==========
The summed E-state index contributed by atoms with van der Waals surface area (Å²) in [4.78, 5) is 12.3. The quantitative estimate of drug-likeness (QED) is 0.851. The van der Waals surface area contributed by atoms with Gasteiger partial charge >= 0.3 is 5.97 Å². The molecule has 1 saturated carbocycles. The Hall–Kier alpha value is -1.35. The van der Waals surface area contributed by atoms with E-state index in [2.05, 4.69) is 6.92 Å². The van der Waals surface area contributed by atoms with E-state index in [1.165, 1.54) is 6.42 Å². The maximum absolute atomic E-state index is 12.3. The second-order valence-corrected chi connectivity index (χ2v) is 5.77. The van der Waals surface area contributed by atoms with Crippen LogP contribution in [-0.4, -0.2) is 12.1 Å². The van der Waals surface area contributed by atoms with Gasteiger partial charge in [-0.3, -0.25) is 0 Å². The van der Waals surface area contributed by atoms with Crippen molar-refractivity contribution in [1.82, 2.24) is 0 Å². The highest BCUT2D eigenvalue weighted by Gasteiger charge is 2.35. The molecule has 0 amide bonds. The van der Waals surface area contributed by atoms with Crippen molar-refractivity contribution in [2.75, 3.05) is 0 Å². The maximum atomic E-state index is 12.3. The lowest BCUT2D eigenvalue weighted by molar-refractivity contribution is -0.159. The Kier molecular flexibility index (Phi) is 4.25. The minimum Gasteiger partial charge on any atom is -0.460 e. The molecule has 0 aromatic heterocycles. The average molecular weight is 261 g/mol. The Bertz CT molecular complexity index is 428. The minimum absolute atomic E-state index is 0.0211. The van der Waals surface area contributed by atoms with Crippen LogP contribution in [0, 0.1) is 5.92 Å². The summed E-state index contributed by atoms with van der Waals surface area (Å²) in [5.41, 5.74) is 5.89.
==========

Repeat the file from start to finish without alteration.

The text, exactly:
The summed E-state index contributed by atoms with van der Waals surface area (Å²) in [4.78, 5) is 12.3. The quantitative estimate of drug-likeness (QED) is 0.851. The van der Waals surface area contributed by atoms with Gasteiger partial charge >= 0.3 is 5.97 Å². The molecule has 1 saturated carbocycles. The Hall–Kier alpha value is -1.35. The van der Waals surface area contributed by atoms with E-state index in [2.05, 4.69) is 6.92 Å². The van der Waals surface area contributed by atoms with E-state index in [1.165, 1.54) is 6.42 Å². The maximum absolute atomic E-state index is 12.3. The second-order valence-corrected chi connectivity index (χ2v) is 5.77. The van der Waals surface area contributed by atoms with Crippen LogP contribution in [-0.4, -0.2) is 12.1 Å². The van der Waals surface area contributed by atoms with Gasteiger partial charge in [-0.3, -0.25) is 0 Å². The van der Waals surface area contributed by atoms with Crippen molar-refractivity contribution in [1.82, 2.24) is 0 Å². The highest BCUT2D eigenvalue weighted by Gasteiger charge is 2.35. The molecule has 0 amide bonds. The van der Waals surface area contributed by atoms with Crippen molar-refractivity contribution in [2.75, 3.05) is 0 Å². The maximum atomic E-state index is 12.3. The lowest BCUT2D eigenvalue weighted by molar-refractivity contribution is -0.159. The Kier molecular flexibility index (Phi) is 4.25. The minimum Gasteiger partial charge on any atom is -0.460 e. The molecule has 0 aromatic heterocycles. The average molecular weight is 261 g/mol. The Bertz CT molecular complexity index is 428. The minimum absolute atomic E-state index is 0.0211. The van der Waals surface area contributed by atoms with Crippen LogP contribution in [0, 0.1) is 5.92 Å². The summed E-state index contributed by atoms with van der Waals surface area (Å²) in [5.41, 5.74) is 5.89.